[6] Ibid., 847.

[7] Thank you to Mary Jo Maynes for pushing me toward this language and literature. For related scholarship with different emphases that point to the usefulness of Foucault in Childhood Studies or utilize a “regimes” framework see, for example, Gunilla Dahlberg, Peter Moss, and Alan Pence, Beyond Quality in Early Education and Care: Postmodern Perspectives (Philadelphia: RoutledgeFalmer, 2001); Glenda Mac Naughton, Doing Foucault in Early Childhood Studies: Applying poststructural ideas (London: Routledge, 2005); Leena Alanen, “Regimes of childhood and children’s welfare,” Funding by the Academy of Finland, 2004-2007, staff.jyu.fi/Members/lalanen/projects; Jean Grugel and Nicola Piper, Critical Perspectives on Global Governance: Rights and regulation in governing regimes (New York: Routledge, 2007); David M. Pomfret, Youth and Empire: Trans-Colonial Childhoods in British and French Asia (Stanford: Stanford University Press, 2016).

[8] Stoler, “Tense and Tender Ties,” 846-847.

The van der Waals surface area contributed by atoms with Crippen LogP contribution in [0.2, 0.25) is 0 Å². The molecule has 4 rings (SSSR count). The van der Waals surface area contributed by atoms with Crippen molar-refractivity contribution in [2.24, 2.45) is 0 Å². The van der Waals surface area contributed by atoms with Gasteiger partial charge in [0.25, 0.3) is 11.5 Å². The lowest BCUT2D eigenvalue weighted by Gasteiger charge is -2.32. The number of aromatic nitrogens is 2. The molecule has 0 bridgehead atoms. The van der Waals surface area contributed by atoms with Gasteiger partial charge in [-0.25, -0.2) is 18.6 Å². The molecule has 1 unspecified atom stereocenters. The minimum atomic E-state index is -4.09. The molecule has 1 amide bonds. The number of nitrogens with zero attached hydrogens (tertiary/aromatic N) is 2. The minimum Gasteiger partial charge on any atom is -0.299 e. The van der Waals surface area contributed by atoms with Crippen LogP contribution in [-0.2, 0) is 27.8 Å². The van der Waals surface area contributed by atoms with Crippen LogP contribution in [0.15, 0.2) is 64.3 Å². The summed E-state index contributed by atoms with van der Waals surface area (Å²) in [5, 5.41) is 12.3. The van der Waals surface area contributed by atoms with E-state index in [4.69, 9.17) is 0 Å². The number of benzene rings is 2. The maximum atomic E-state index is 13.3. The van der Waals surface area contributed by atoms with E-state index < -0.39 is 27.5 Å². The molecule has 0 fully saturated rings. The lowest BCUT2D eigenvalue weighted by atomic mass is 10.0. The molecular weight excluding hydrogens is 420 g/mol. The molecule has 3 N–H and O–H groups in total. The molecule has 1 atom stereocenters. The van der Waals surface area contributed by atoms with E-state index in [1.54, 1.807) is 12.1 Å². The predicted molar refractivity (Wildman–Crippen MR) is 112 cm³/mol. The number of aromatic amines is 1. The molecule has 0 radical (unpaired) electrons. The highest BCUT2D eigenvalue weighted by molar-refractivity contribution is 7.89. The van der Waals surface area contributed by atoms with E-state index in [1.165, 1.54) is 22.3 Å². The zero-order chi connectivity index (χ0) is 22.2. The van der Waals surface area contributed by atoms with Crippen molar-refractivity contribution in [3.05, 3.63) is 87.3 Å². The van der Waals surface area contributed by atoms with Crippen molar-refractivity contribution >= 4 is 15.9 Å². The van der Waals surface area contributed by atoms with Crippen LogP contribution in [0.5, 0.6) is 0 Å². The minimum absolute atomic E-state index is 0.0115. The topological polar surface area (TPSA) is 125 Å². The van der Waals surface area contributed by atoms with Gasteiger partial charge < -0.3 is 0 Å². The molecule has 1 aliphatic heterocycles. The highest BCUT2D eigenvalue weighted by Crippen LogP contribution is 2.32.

[9] Sang-hun Choe, “Group Resists Korean Stigma for Unwed Mothers,” New York Times, October 7, 2009, A6; Jane Jeong Trenka, tammy ko Robinson, and Kim Stoker, “New adoption law puts family preservation first,” Hankyoreh, July 7, 2011, http://english.hani.co.kr/arti/english_edition/e_editorial/486303.html; Shannon Doona Heit, “Diasporic Articulations and the Transformative Power of Haunting: Returning Adoptees’ Solidarity Movement with Unwed Mothers in Korea” (MA thesis, Hanyang University, 2013); Sang-hun Choe, “An Adoptee Returns, and Changes Follow,” New York Times, June 29, 2013, A4; Jane Jeong Trenka, “The 2011 Amendment to the Special Adoption Law: A One-Year Evaluation” (MA thesis, Seoul National University, 2014); Maggie Jones, “The Returned,” New York Times Magazine, January 18, 2015, MM30; Paul Y. Chang and Andrea Kim Cavicchi, “Claiming Rights: Organizational and Discursive Strategies of the Korean Adoptee and Unwed Mothers Movement,” Korea Observer 46, no. 1 (2015): 145-180; Hosu Kim, Birth Mothers and Transnational Adoption Practice in South Korea: Virtual Mothering (New York: Palgrave Macmillan, 2016.), 191, 197. See also, Kelly Condit-Shrestha, “South Korea and Adoption’s Ends: Reexamining the Numbers and Historicizing Market Economies,” Adoption & Culture (forthcoming).

[10] tammy ko Robinson, Email message to author, February 9, 2018; CHANGE Coalition, “adopteesforchange,” Instagram, www.instagram.com/adopteesforchange/.